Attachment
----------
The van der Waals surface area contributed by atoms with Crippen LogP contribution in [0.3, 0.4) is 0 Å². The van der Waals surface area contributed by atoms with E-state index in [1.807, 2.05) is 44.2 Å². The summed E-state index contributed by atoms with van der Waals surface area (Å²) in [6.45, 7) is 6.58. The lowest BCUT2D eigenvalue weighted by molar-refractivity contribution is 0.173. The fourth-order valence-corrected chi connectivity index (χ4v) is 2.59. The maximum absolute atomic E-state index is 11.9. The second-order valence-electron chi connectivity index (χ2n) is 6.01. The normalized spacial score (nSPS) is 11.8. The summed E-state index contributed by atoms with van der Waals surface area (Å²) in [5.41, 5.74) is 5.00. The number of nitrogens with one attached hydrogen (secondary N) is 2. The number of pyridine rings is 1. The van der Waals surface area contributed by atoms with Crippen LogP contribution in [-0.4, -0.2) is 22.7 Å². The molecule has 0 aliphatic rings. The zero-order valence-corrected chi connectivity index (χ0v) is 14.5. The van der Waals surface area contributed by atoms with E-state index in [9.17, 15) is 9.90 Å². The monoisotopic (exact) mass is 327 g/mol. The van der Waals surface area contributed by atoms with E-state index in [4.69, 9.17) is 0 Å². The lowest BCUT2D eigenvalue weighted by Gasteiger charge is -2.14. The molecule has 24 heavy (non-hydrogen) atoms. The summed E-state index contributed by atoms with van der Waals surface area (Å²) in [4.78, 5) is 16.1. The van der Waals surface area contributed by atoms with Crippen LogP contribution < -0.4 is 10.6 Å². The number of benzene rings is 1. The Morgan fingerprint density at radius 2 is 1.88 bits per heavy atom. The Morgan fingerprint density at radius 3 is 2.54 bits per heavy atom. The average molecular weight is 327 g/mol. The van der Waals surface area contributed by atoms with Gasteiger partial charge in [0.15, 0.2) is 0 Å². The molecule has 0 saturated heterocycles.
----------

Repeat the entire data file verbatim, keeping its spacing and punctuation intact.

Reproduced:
The van der Waals surface area contributed by atoms with Crippen LogP contribution in [0.3, 0.4) is 0 Å². The van der Waals surface area contributed by atoms with E-state index in [1.807, 2.05) is 44.2 Å². The summed E-state index contributed by atoms with van der Waals surface area (Å²) in [6.45, 7) is 6.58. The lowest BCUT2D eigenvalue weighted by molar-refractivity contribution is 0.173. The fourth-order valence-corrected chi connectivity index (χ4v) is 2.59. The maximum absolute atomic E-state index is 11.9. The second-order valence-electron chi connectivity index (χ2n) is 6.01. The normalized spacial score (nSPS) is 11.8. The summed E-state index contributed by atoms with van der Waals surface area (Å²) in [5.41, 5.74) is 5.00. The number of nitrogens with one attached hydrogen (secondary N) is 2. The number of pyridine rings is 1. The van der Waals surface area contributed by atoms with Crippen LogP contribution in [-0.4, -0.2) is 22.7 Å². The molecule has 0 aliphatic rings. The zero-order valence-corrected chi connectivity index (χ0v) is 14.5. The van der Waals surface area contributed by atoms with E-state index in [9.17, 15) is 9.90 Å². The monoisotopic (exact) mass is 327 g/mol. The van der Waals surface area contributed by atoms with E-state index in [4.69, 9.17) is 0 Å². The lowest BCUT2D eigenvalue weighted by Gasteiger charge is -2.14. The molecule has 24 heavy (non-hydrogen) atoms. The summed E-state index contributed by atoms with van der Waals surface area (Å²) in [4.78, 5) is 16.1. The van der Waals surface area contributed by atoms with Crippen LogP contribution < -0.4 is 10.6 Å². The number of benzene rings is 1. The Morgan fingerprint density at radius 2 is 1.88 bits per heavy atom. The Morgan fingerprint density at radius 3 is 2.54 bits per heavy atom. The average molecular weight is 327 g/mol. The van der Waals surface area contributed by atoms with Gasteiger partial charge in [0.15, 0.2) is 0 Å². The molecule has 0 saturated heterocycles.